Organizations can greatly improve their internal auditing processes by employing digital technology tools and services, which in turn will enhance the effectiveness and efficiency of their overall operations, said Asian Development Bank (ADB) President Mr Takehiko Nakao during the iaTech 2018 conference being held at ADB headquarters on 22–23 November.
The theme of the two-day conference is "Embracing Digital Technology in Internal Audit." Discussions are focused on the role of technology in the internal audit process of organizations—including data analytics and robotic process automation of monitoring, among others. Over 200 public sector, internal auditors from 29 countries are attending the event.
The iaTech 2018 event is the first conference of the AuditWithoutWalls! community, which ADB launched in April 2017. All participants of this conference are members of the community. The aim of the community is to promote learning and sharing among public sector internal auditors; identify and apply digital technologies in the internal audit process; and provide a networking platform for internal auditors around the world.
Mr Nakao gave the conference's opening remarks. "It is critical that the internal audit function keeps pace with the change in digital technology and leverages these new technologies to better evaluate and improve an organization's processes and systems," he said.
Speakers at the event include Mr Naohiro Mouri, Global Chairman of the Board of the Institute of Internal Auditors; Mr Elie Chamoun, Safeguards Assessment Division at the International Monetary Fund; Mr. Henri Arendsen, Information Technology Audit Advisor at the United Nations Development Programme; Mr. Do Keun Cho, Principal Audit Specialist at ADB; Ms. Ebru Sumer Cakmak, Internal Auditor at Izmir Metropolitan Municipality, Turkey; and Mr. Isaac Reyes, Data Scientist at DataSeer.
Through its Digital Agenda 2030 roadmap, ADB is actively harnessing the use of digital technology in its loan and grant operations in such areas as health, education, finance, and infrastructure in its developing member countries. ADB is also investing in new technologies for more efficient and effective management of ADB internal functions and processes. This includes better IT mobility, enhanced cloud platforms, and improved technology infrastructure. ADB's Office of the Auditor General is using data analytics software to automate test procedures and assist other departments in implementing a continuous monitoring approach.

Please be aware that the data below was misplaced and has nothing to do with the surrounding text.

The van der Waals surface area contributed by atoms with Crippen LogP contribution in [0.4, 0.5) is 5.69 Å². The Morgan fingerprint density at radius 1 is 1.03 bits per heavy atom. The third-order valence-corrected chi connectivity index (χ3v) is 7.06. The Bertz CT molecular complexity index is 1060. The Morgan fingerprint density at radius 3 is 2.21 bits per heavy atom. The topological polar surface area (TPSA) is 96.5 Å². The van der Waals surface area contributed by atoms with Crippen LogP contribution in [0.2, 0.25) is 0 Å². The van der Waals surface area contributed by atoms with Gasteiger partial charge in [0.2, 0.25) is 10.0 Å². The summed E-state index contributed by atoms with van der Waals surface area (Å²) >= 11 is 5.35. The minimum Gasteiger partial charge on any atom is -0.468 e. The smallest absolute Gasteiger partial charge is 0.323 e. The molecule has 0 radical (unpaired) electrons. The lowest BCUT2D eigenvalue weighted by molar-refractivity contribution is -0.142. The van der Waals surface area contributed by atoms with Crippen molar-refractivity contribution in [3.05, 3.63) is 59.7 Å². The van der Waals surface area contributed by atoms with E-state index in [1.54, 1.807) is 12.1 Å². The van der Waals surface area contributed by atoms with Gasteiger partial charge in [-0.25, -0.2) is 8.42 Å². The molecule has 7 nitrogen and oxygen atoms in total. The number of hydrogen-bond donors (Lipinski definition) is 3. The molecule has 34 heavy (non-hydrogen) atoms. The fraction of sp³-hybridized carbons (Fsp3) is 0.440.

The conference highlights the need for auditors to upgrade their own skills. "There is a deficit of audit professionals with expertise in digital technology. Organizations who want to leverage and benefit from emerging technologies must support the skills development of their internal auditors," said Mr Nakao.
ADB, for example, supported the skills development of internal auditors through the training program Internal Audit Capability Model, which is conducted for five government ministries in Cambodia and the Department of Finance in the Philippines. The training will enable internal auditors to apply appropriate internal auditing principles to improve their auditing processes and practices.
ADB is committed to achieving a prosperous, inclusive, resilient, and sustainable Asia and the Pacific while sustaining its efforts to eradicate extreme poverty. Established in 1966, it is owned by 67 members—48 from the region. In 2017, ADB operations totalled $32.2 billion, including $11.9 billion in co-financing.